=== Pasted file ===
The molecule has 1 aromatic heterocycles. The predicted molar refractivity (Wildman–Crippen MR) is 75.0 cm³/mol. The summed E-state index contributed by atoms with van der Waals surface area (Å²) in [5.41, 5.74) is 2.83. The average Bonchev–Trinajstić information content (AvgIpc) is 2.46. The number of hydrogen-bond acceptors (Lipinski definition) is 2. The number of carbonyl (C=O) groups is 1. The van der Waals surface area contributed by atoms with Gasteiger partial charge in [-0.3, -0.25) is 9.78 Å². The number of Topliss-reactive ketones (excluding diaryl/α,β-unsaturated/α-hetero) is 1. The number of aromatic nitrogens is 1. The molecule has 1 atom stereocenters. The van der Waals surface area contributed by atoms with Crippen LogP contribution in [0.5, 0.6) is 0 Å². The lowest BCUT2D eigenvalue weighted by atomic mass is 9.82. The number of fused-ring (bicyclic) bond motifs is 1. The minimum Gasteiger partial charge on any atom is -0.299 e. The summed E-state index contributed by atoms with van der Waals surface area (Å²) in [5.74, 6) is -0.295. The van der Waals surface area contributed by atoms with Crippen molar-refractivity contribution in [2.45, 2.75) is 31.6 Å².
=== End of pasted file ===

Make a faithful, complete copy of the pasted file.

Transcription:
The molecule has 1 aromatic heterocycles. The predicted molar refractivity (Wildman–Crippen MR) is 75.0 cm³/mol. The summed E-state index contributed by atoms with van der Waals surface area (Å²) in [5.41, 5.74) is 2.83. The average Bonchev–Trinajstić information content (AvgIpc) is 2.46. The number of hydrogen-bond acceptors (Lipinski definition) is 2. The number of carbonyl (C=O) groups is 1. The van der Waals surface area contributed by atoms with Gasteiger partial charge in [-0.3, -0.25) is 9.78 Å². The number of Topliss-reactive ketones (excluding diaryl/α,β-unsaturated/α-hetero) is 1. The number of aromatic nitrogens is 1. The molecule has 1 atom stereocenters. The van der Waals surface area contributed by atoms with Crippen LogP contribution in [0.5, 0.6) is 0 Å². The lowest BCUT2D eigenvalue weighted by atomic mass is 9.82. The number of fused-ring (bicyclic) bond motifs is 1. The minimum Gasteiger partial charge on any atom is -0.299 e. The summed E-state index contributed by atoms with van der Waals surface area (Å²) in [5.74, 6) is -0.295. The van der Waals surface area contributed by atoms with Crippen molar-refractivity contribution in [2.45, 2.75) is 31.6 Å².